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The Expert Jerk

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Date:    Sun, 18 Jan 1998 23:13:32 -0800
From:    Larry E Carroll
Subject: The Expert Jerk

Friday night I went to a milonga & met a woman new to tango & to me.  We
danced a few times & I enjoyed it.  She was a good height for me, had a
good frame, & moved well.

As the evening went by I looked a few times to see how she was doing &
noticed she was dancing a lot & seemed to be having a good time.  A good
while later I sat beside her & asked how she was doing.  I don't remember
the exact words, but she said something like the following -- a message
I've heard before from other women.

"I'm having a pretty good time, but I danced with a really good dancer &
it
was a disaster.  It showed how bad I am." I told her something like the
following.  I don't know if it really got through to her.

Partner dancing is about cooperation, two people doing something
together.
Good team members share the load, each according to their abilities &
their
role.  If they're lifting a load & one partner is a body builder & the
other isn't, the stronger should bear more of the load, should pay even
better attention to coordinating with their partner than they otherwise
might.

The expert dancer who makes his partner feel incompetent is NOT a good
dancer.  He's a selfish asshole, plain & simple, or horribly incompetent.

It doesn't matter if he's a world-famous performer, travels & teaches
everywhere, is spoken of in awe & is in halls of fame. He broke the
implicit contract that every partner makes when they dance with someone,
"We're going to work to TOGETHER to have a good time."

                        Larry de Los Angeles
                        http://world.std.com/~larrydla


Date:    Mon, 19 Jan 1998 12:21:36 -0800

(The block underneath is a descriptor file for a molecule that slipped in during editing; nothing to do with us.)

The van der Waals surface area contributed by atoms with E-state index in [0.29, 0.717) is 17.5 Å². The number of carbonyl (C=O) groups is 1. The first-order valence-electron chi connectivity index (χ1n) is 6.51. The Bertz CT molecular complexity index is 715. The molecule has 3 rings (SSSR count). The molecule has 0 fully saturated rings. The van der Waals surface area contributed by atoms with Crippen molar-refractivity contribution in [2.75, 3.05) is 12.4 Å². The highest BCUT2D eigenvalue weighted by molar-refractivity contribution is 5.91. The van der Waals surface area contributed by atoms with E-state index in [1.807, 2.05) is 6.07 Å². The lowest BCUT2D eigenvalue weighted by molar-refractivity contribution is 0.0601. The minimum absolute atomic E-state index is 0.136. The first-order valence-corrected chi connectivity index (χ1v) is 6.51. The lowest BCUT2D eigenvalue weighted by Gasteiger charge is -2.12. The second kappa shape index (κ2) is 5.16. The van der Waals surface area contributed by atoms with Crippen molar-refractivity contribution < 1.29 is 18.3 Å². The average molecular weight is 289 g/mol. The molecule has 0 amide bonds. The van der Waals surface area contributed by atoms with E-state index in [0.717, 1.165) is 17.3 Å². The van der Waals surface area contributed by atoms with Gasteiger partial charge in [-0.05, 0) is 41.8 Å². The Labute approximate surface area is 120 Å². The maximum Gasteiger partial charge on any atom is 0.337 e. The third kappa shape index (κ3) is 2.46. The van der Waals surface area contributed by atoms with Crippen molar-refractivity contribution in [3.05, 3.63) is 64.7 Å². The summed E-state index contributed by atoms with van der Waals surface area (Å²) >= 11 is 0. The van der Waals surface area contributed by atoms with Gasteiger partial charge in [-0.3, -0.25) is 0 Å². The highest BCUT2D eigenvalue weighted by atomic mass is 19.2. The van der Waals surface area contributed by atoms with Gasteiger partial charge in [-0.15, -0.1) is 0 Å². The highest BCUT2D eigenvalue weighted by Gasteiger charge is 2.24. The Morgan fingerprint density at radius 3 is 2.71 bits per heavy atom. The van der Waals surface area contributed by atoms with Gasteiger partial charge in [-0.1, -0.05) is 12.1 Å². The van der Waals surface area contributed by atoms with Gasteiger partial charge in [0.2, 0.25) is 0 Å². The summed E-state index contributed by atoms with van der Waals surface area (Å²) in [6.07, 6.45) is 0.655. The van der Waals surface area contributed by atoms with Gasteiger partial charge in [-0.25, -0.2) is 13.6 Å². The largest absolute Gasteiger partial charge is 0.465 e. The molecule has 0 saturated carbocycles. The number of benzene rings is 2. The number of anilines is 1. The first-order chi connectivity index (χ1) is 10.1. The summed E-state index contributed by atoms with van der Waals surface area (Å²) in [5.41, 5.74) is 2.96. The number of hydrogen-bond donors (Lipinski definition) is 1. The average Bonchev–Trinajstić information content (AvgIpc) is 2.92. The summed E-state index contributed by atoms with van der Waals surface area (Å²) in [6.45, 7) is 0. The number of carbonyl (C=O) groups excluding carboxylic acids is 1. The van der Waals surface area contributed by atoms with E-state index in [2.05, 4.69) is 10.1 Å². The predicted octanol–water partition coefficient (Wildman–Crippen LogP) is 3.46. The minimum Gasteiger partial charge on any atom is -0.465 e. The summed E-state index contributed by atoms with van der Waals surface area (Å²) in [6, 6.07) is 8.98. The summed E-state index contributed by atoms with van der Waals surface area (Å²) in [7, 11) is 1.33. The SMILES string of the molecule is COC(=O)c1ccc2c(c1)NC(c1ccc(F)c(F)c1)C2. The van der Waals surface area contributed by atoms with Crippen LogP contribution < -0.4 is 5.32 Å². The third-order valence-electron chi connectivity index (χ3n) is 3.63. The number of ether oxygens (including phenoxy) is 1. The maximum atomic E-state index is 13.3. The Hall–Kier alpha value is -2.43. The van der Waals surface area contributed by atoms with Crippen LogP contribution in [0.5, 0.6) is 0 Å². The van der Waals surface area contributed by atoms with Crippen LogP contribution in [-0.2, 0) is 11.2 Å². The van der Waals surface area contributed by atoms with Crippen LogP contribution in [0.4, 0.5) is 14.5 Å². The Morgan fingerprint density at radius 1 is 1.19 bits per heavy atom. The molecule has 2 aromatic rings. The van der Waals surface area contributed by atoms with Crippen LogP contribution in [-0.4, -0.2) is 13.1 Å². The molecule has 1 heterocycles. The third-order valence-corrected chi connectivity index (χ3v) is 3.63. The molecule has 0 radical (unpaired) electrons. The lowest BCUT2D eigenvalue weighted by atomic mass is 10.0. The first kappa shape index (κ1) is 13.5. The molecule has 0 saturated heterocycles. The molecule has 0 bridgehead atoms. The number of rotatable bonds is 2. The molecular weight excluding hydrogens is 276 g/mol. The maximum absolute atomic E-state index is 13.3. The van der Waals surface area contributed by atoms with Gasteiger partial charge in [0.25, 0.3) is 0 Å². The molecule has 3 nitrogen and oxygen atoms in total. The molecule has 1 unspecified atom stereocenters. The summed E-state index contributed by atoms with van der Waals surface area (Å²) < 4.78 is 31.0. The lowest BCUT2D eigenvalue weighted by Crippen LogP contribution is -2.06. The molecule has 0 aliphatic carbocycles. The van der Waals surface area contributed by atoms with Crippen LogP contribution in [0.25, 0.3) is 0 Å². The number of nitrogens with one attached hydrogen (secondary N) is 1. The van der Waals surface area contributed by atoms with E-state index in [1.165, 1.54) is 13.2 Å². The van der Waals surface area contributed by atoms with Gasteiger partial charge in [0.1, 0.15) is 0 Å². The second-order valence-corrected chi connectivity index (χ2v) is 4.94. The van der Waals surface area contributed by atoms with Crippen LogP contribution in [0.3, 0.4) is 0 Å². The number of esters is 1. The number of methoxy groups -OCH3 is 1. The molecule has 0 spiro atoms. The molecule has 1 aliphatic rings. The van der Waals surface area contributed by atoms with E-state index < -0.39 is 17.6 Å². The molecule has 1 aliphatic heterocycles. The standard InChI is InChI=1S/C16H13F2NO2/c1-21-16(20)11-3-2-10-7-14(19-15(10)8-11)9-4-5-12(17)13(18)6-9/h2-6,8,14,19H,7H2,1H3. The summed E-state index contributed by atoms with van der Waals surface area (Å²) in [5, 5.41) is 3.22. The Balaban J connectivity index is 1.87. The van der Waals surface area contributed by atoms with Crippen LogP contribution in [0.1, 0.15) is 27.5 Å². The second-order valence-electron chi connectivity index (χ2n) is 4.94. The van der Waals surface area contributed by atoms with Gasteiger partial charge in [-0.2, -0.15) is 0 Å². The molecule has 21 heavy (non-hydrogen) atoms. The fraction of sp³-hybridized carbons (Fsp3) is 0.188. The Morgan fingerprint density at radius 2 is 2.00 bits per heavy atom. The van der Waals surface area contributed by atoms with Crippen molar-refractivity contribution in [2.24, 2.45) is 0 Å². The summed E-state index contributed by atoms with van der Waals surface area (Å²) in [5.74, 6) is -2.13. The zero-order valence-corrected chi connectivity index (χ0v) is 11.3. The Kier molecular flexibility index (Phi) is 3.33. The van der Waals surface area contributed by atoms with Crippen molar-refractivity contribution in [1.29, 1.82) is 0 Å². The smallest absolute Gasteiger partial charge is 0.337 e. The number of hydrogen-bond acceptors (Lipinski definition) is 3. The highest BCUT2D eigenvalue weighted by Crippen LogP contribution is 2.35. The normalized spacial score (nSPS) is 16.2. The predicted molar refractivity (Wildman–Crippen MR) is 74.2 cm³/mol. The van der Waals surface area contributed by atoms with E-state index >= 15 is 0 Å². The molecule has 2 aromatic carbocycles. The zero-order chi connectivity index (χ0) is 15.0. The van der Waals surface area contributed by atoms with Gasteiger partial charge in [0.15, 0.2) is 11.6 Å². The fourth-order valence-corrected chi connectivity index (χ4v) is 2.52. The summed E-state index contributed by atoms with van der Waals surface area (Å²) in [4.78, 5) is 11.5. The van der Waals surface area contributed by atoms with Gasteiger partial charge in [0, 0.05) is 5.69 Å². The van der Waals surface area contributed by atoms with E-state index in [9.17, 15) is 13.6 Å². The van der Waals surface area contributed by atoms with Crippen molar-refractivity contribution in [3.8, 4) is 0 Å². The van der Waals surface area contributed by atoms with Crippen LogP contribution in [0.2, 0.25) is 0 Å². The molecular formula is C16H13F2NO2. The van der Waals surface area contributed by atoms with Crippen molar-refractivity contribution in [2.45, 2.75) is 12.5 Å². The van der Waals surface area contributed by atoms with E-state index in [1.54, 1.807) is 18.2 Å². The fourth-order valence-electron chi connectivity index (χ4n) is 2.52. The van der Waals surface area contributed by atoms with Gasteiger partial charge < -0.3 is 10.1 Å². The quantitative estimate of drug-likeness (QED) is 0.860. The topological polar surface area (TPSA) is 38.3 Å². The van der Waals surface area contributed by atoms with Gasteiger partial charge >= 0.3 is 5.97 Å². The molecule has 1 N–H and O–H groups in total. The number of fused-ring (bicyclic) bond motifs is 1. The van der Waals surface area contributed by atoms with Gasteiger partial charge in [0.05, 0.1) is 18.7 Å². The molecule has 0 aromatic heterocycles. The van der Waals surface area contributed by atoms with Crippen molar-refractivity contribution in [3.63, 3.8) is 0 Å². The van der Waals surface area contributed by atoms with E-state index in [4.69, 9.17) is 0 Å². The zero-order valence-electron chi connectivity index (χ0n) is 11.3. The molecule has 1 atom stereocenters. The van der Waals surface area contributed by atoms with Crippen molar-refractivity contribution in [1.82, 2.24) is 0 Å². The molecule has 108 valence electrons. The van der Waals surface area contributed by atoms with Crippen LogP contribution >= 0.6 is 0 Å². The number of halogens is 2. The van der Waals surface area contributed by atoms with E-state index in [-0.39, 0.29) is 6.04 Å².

From:    Larry E Carroll
Subject: Re: The Expert Jerk

Someone in a personal email mentioned a discussion going on in another
forum about testing your partner. I don't know how "testing" is being
used there, but (unless I'm really tired) I do something that might be
called that. I push my partner a little more and more as we dance to find
her comfortable limits. I've also noticed some women doing that to me!

Once I find those limits, I can back off & we can have a relaxing dance.
Or, if I'm feeling impish & she seems inclined to be challenged, I push
her beyond her limits a little bit to stretch those limits. Sometimes
this starts a spiral of challenge & counter-challenge until the music
stops or one of us signals they've reached their limit.

Of course all this depends on the situation as well as the people:
whether we're tired, or not sure we trust our partner's skill or intent,
have enough free floorspace to indulge in hijinks, etc.

                Larry de Los Angeles
                http://world.std.com/~larrydla

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Date:    Tue, 20 Jan 1998 11:22:24 -0800
From:    Melanie Archer
Subject: Re: The Expert Jerk

Praise to Larry for pointing out this sort of behavior.  I could have been
that woman at the milonga:  an  enthusiastic beginner,  being discouraged
by  "better" dancers.

What leaders/followers should keep in mind when encountering those less
skillful is that the more people one encourages to dance tango, the more
people one has to dance with!  I'm lucky to have a steady partner who is at
my level.  We can both complain of ungenerous attitudes from some of the
dancers we've met in class, such as "Mr. Perfection," who shouts "NO!!!!"
at his partners to reinforce his nonverbal leads.  Fortunately, we started
tango with a teacher whose philosophy is "less show, more enjoyment."
Thanks to him, we know it is legitimate to dance our humble basic steps and
work on more complex figures when  we're more skilled in partner dancing.

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Garrit Fleischmann Jan.97
Email: kontakt(at)cyber-tango.com